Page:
I feel good for I have used “Thanatos” in my book, Into The Cannibal’s Pot, as the most apt concept to describe the drive of the white man who gives up his birthright. But I can understand the trouble an idiot reviewer would have, for most would be unfamiliar with the term and its provenance.

The Magus achieves the purpose of great literature:

If you can’t put down a work of over 600 pages—a novel has achieved its purpose. Of course, the English is exquisite and the author ever-so old Oxbridge educated. Not pretentious; just truly educated as once provided by a traditional, classical liberal arts education in the English Ivy League.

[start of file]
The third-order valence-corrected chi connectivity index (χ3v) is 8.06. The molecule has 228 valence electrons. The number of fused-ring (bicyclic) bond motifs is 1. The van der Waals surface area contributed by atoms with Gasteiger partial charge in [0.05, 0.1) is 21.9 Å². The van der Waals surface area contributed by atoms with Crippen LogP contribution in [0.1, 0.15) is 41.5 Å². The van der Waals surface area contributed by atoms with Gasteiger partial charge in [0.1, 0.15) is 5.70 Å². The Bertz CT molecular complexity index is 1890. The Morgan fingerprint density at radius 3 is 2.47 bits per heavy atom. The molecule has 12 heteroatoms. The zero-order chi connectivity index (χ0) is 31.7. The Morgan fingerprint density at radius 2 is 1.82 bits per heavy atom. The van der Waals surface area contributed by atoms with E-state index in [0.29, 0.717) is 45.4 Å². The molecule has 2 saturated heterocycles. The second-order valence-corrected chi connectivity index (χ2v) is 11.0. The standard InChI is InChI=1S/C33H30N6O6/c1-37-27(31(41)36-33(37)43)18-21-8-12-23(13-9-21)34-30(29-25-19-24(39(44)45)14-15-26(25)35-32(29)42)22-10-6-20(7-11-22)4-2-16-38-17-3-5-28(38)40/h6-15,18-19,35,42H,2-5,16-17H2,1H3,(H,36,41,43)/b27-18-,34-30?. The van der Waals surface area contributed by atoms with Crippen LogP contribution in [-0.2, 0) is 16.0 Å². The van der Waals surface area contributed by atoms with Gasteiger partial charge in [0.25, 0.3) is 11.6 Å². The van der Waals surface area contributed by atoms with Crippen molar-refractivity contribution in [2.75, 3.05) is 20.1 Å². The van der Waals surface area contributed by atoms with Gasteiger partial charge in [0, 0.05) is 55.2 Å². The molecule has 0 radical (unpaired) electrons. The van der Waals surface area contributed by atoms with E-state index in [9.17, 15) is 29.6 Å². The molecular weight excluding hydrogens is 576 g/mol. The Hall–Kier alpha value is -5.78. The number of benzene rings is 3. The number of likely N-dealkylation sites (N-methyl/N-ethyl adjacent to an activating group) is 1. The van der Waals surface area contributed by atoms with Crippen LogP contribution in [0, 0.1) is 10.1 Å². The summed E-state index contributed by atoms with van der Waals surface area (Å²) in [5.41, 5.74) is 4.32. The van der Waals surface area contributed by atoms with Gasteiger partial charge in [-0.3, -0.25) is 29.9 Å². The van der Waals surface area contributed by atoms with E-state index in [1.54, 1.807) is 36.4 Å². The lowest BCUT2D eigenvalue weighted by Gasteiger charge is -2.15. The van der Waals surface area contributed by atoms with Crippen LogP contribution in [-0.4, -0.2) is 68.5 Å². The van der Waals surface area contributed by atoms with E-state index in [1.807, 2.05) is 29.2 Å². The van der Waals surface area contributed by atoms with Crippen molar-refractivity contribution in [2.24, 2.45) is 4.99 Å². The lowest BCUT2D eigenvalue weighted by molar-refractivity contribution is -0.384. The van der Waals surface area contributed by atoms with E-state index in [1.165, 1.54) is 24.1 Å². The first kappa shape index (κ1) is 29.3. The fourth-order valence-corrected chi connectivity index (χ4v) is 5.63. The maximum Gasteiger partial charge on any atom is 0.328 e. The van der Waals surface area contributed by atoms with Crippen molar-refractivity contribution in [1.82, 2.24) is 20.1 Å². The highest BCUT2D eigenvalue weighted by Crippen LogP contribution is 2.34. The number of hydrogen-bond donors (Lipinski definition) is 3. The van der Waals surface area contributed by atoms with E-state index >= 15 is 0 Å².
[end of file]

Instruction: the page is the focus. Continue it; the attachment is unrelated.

I think people who are pedantic and reductive in their oppositional inability to assimilate art and beauty will see all kinds of “isms” in this book: ” “leftism,” “postmodernism”. I disagree with such a miserable and immiserating approach to art.

Literature is either good or bad. It either takes you on a scintillating trip or mires you in dour tedium. The postmodernism tag, moreover, seems to be used as a cudgel by those who inhabit the American English department, or are of its mindset, where postmodernism was perfected—the kind of reader who has never read gorgeous English prose, and wishes to appear sophisticated by raping the literature with artificial constructs.

National Review pegged this old work correctly, as thoroughly traditional in its sweeping style.